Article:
The Anti-Spinning Feline Overlord!
How I overcome her naughty ways* and everything else in my determination to spin flax!
How do I thwart the evil ways of Feline Overlord?
I put a screen door between me and her. I do most of my spinning out on my porch while The Evil One is in the house. And don’t say I should squirt her with water or firmly tell her no or give her a thwack on her butt. I’ve done all that. She is singularly UNIMPRESSED and refuses to recognize my authority. So Its banishment to the porch for me.
How do I keep the flax wet enough to spin?
As I mentioned in a previous post, flax has to be wet to be spun. I’ve come across all sorts of suggestions for how to do that including:
- stopping to wet my hands every so often
(Umm.. that messes up my drafting.)
- getting a specially made “flax spinning bowl” to run the fiber through
(I would if I could.)
- and spitting on my fingers and/or the flax
(No. Just no.)
But it occurred to me that flax fiber is processed in water. After the plant has been harvested it has to be retted. That is to say, it has to be rotted. The inner stalk is rotted away leaving the outer fibers of the plat stem. Retting is done in a pond or in a stream. I think in damp climates you can get by with just setting the flax out in the dew and rain. In any case the flax is wet, thoroughly soaked at that point.
Then its broken and scutched and hackled. So, I’d bet you a zillion dollars that back in the day the flax harvest was processed and then set out to dry but not dried out all the way. When it reached that sweet spot of 30% water by weight, all the spinners in a village got to work and spun flax. They got it done before it dried out and couldn’t be spun.
And there was no spitting.
So I decided to try re-hydrating the fiber. Vegetables can be re-hydrated right? I figured flax could be too. I put the flax in a heavy-duty ziplock bag with a wet sponge. I sealed it up and put it in my refrigerator. (I put in the fridge because I was concerned about mildew.) I took it out every evening and spun with it but it wasn’t really wet enough, or wet all the way through, until the fifth day. Then I got rid of the sponge. I keep it sealed up and in the fridge when I’m not spinning it.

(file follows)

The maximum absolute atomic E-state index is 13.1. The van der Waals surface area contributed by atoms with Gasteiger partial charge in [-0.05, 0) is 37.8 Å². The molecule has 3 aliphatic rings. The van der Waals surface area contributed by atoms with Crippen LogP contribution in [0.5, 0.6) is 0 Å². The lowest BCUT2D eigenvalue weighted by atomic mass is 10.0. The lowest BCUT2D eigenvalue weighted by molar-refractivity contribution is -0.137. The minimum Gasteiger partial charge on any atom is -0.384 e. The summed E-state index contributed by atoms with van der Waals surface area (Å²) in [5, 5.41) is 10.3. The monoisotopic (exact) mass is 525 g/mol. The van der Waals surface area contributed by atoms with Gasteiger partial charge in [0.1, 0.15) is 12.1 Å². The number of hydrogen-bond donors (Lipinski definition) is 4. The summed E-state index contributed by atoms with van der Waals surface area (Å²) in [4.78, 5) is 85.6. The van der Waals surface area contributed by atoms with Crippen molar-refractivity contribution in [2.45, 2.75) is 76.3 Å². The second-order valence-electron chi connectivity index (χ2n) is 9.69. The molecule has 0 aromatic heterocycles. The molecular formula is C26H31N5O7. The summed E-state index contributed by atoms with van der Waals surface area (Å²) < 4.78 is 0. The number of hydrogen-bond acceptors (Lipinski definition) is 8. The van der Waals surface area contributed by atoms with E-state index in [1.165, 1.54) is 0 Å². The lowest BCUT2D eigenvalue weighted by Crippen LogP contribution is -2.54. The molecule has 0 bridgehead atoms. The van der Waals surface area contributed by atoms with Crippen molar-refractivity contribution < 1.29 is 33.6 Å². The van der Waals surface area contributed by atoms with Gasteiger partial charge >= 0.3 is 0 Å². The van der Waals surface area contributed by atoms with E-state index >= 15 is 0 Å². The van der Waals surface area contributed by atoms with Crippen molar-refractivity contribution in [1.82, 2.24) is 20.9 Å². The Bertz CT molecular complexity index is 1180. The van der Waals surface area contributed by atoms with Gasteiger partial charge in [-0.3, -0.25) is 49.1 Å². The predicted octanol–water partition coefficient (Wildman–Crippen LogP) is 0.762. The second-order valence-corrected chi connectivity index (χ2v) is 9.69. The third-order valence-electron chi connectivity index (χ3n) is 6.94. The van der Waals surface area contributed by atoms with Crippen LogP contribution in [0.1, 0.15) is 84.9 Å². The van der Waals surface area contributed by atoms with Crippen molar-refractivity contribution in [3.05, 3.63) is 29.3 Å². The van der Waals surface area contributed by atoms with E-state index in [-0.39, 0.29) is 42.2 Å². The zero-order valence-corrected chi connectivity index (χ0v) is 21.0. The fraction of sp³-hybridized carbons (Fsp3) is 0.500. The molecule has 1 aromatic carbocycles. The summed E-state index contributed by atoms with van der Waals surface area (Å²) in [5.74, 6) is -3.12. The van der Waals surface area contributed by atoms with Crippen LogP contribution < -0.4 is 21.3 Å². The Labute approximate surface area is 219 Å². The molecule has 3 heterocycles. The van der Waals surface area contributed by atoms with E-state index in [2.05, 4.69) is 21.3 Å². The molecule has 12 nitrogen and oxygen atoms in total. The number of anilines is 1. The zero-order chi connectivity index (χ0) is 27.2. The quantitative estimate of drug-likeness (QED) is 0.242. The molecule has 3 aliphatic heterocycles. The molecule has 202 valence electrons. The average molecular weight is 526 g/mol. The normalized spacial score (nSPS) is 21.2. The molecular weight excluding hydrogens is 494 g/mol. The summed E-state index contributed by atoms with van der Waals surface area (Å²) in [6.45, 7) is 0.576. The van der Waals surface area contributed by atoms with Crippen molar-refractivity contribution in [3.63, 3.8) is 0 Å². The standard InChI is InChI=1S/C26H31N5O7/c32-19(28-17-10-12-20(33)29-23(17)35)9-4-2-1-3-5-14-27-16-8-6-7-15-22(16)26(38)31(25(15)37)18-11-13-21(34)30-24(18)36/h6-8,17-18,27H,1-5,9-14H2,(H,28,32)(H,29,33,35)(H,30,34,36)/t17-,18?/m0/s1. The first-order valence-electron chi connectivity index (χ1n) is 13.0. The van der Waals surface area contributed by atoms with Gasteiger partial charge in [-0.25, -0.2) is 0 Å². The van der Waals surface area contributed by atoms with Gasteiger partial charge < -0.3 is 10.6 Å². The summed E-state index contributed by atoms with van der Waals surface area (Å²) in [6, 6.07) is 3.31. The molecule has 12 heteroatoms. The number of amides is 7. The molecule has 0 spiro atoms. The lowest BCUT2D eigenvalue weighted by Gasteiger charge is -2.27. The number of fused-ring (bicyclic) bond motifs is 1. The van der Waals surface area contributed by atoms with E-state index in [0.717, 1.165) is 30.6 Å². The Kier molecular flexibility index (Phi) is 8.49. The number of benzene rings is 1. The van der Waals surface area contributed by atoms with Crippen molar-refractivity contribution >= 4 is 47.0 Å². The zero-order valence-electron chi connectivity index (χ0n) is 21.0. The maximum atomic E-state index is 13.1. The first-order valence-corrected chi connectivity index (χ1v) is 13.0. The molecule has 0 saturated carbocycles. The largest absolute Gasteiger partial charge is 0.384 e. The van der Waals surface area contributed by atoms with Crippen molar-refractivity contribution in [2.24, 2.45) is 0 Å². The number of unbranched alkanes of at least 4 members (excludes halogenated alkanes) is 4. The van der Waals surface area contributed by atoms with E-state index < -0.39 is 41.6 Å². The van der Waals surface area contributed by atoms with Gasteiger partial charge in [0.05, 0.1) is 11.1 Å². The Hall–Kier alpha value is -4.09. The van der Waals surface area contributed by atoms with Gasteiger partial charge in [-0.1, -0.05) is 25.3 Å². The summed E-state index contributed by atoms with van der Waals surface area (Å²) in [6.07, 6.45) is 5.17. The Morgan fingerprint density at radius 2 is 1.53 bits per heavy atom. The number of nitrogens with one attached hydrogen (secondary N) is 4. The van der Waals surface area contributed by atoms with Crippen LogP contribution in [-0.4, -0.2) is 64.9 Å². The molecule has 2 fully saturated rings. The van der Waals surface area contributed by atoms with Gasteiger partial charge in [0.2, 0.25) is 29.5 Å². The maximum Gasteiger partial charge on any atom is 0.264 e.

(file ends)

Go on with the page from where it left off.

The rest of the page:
Here is what I’ve learned about spinning flax (so far):
- “Its not cotton, Jenn.” I put waaaaay too much twist in my first mini-skein. I was in the plant-fiber mindset I guess and cotton in the only plant fiber I’m familiar with. I ended up with something that’s closer to rope than yarn. Oops.
- When its too wet is doesn’t draft at all. All those fibers are just mushed together. When its too dry it drafts great! But it doesn’t take the twist. There really is a sweet spot for this stuff.
- It easier to spin it from the fold. That is probably because I’m working with tow flax (the cheaper kind) and not line flax. Also I don’t have a distaff to wind the fiber onto. I tried it worsted style and that was okay. But from the fold just worked better for me.
I’m working it up in small, 50-yard skeins. I usually do that with any new-to-me fiber or technique. As I improve, the weight of my yarn keeps changing. My latest, on the right, is 14 wpi (wraps per inch) which makes it about fingering weight. Ignore that first skein on the left; its my over-spun rope-like stuff. I’m keeping it around because its so bad it makes me giggle.
Lots more to do! How are ya’ll doing on your vintage project?
* The back story on that little video of Her Wickedness: I was only try to spin a few yards, just enough to test the wetness of the fiber on that particular evening. But she was not having it. She leaped up into my lap and started bitting on my flax. But… BUT once I stopped spinning, she was perfectly content. She was content to let me scooch my chair over, grab the web cam, set up my light tee (while sitting, that was a feat), and start the recording. She sat on my lap and purred through all that. But just as soon as I started spinning again.. well. You see how she is: BAD.